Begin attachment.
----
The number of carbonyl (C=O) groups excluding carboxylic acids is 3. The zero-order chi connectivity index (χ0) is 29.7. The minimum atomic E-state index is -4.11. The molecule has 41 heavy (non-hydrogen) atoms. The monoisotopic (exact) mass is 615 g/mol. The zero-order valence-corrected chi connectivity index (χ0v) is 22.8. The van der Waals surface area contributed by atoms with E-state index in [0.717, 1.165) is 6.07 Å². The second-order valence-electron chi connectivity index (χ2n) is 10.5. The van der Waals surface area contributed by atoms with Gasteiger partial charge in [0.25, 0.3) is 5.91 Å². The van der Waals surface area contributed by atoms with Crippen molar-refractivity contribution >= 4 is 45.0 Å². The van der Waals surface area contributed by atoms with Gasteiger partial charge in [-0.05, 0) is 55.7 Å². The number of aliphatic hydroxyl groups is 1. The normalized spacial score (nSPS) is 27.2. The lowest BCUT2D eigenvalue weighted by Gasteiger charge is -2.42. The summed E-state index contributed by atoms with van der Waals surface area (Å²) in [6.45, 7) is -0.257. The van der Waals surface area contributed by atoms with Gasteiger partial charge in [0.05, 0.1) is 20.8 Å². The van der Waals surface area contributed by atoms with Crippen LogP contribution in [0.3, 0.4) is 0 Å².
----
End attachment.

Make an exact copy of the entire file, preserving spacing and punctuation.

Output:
The number of carbonyl (C=O) groups excluding carboxylic acids is 3. The zero-order chi connectivity index (χ0) is 29.7. The minimum atomic E-state index is -4.11. The molecule has 41 heavy (non-hydrogen) atoms. The monoisotopic (exact) mass is 615 g/mol. The zero-order valence-corrected chi connectivity index (χ0v) is 22.8. The van der Waals surface area contributed by atoms with E-state index in [0.717, 1.165) is 6.07 Å². The second-order valence-electron chi connectivity index (χ2n) is 10.5. The van der Waals surface area contributed by atoms with Gasteiger partial charge in [0.25, 0.3) is 5.91 Å². The van der Waals surface area contributed by atoms with Crippen molar-refractivity contribution >= 4 is 45.0 Å². The van der Waals surface area contributed by atoms with Gasteiger partial charge in [-0.05, 0) is 55.7 Å². The number of aliphatic hydroxyl groups is 1. The normalized spacial score (nSPS) is 27.2. The lowest BCUT2D eigenvalue weighted by Gasteiger charge is -2.42. The summed E-state index contributed by atoms with van der Waals surface area (Å²) in [6.45, 7) is -0.257. The van der Waals surface area contributed by atoms with Gasteiger partial charge in [0.05, 0.1) is 20.8 Å². The van der Waals surface area contributed by atoms with Crippen LogP contribution in [0.3, 0.4) is 0 Å².